“You can’t say that, not when the opposite side are Deadeaters, who prey on Mamaels. When they feed on Mamaels, they kill them and sometimes even transform them. We, on the other hand, never take more than what people give when donating blood, and that is in the rare cases when we actually feed on Mamaels,” Haniel said as he drove them through the opened garage door of the warehouse they had rented when they arrived in the city. He parked his bike by the large black truck that had served as their home for the last couple of months.
Tina climbed off the bike and, rubbing her arms, she climbed the narrow stairs and went into the sheet metal monstrosity through a ‘door’ that was nothing more than a hole in the back of the truck.
No matter what Haniel said, Tina couldn’t really count them as the good guys -- not when she knew that the Dumes didn’t really give a damn about humans, and they definitely weren’t decimating the Deadeaters’ ranks because they had humanity’s well-being in mind.
She passed a space with a large wooden box, under which Uriel stored the black Honda Civic -- Haniel had chosen this car because he liked it the most out of all the cars on the ‘Top Ten Best Cars for Young People’ list. Those guys relied too much on statistics for getting around unnoticed, as if using the most average clothing and vehicles could hide their true nature from people. They just stood out too much no matter how much makeup she used on them or hid their faces under hoodies or caps, and poked them to hunch their shoulders. Nothing helped; people still sensed their power and people’s gazes still followed them more often than not.
She pulled the sword out of the sheath tied across her chest. She set it and its sheath on one of the display shelves on the side of the large box where they stored weapons.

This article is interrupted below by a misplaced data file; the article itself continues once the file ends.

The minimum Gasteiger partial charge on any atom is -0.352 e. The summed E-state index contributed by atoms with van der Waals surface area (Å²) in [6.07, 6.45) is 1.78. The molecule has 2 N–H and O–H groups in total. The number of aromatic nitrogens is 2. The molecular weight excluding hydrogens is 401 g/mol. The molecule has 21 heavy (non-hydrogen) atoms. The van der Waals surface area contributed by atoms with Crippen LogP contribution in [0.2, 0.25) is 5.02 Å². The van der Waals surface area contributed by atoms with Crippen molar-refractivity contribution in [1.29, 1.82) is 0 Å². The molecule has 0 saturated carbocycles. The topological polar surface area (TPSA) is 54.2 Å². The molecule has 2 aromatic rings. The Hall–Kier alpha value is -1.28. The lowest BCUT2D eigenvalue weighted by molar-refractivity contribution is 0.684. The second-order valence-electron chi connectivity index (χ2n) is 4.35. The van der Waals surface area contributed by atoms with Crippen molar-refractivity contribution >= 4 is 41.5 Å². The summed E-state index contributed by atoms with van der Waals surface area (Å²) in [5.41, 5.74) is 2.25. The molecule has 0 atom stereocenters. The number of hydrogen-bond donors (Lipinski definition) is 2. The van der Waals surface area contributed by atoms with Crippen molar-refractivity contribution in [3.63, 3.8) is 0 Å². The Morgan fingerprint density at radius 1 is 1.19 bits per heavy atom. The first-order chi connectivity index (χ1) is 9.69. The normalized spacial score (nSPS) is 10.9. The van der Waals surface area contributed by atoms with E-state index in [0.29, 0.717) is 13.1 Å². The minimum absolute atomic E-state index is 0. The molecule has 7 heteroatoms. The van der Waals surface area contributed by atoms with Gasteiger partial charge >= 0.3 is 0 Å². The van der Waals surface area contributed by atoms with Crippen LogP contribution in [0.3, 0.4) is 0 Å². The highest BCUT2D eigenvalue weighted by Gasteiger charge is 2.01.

Next, she got rid of her jacket and threw it onto Haniel’s side of the counters that lined both sides of the truck that Uriel and Haniel used as their work spaces. The right row was Uriel’s and the left one Haniel’s; you could pinpoint their owner by the way the right side held nothing except two laptops connected to a microscope and some kind of appliance similar to a juice maker with test tubes, while the left side was scattered with four laptops, a netbook, two tablets, a few handheld devices and all kinds of tools, notepads and whatnot, in what Haniel called ‘an organised mess.’
After storing his sword, Haniel picked up her jacket and followed her past the opened wooden sliding door into the area with kitchen elements hidden under the cabinets on one side and two benches with a table between them on the other, all in the same dark polished wood as the doors.
Tina slumped down on the L-shaped couch that stood behind the bench, opposite to a large cabinet with four drawers. Three Sarniikzis -- sarcophagi that the Dumes used for sleep -- were in the upper three and her bed was in the bottom drawer of the cabinet. As she combed her fingers through her dark-brown shoulder-length hair, she stared at the carved creeper leaves and roses that climbed over the wood.
Haniel stored her jacket and his coat in the cabinet behind the couch then joined her.
“I’m sleepy.” Tina kicked off her boots, stretched her legs on the widest part of the couch and leaned back into the softness of the dark-blue surface.